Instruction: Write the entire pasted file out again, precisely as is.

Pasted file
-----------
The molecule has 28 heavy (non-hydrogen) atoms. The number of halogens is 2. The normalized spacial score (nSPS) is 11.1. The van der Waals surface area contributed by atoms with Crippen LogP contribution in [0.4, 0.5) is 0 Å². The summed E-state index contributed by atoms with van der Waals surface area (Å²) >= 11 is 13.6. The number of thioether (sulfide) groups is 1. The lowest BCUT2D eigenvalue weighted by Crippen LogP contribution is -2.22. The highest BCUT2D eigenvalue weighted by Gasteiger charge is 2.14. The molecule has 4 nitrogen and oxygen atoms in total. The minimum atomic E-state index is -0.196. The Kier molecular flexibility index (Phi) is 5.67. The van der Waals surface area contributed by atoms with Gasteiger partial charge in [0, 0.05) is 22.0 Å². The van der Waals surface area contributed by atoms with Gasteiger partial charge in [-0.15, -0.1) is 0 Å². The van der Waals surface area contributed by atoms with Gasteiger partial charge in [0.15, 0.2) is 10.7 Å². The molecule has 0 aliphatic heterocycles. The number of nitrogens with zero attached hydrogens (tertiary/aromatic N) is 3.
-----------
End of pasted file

The molecule has 28 heavy (non-hydrogen) atoms. The number of halogens is 2. The normalized spacial score (nSPS) is 11.1. The van der Waals surface area contributed by atoms with Crippen LogP contribution in [0.4, 0.5) is 0 Å². The summed E-state index contributed by atoms with van der Waals surface area (Å²) >= 11 is 13.6. The number of thioether (sulfide) groups is 1. The lowest BCUT2D eigenvalue weighted by Crippen LogP contribution is -2.22. The highest BCUT2D eigenvalue weighted by Gasteiger charge is 2.14. The molecule has 4 nitrogen and oxygen atoms in total. The minimum atomic E-state index is -0.196. The Kier molecular flexibility index (Phi) is 5.67. The van der Waals surface area contributed by atoms with Gasteiger partial charge in [0, 0.05) is 22.0 Å². The van der Waals surface area contributed by atoms with Gasteiger partial charge in [-0.15, -0.1) is 0 Å². The van der Waals surface area contributed by atoms with Gasteiger partial charge in [0.15, 0.2) is 10.7 Å². The molecule has 0 aliphatic heterocycles. The number of nitrogens with zero attached hydrogens (tertiary/aromatic N) is 3.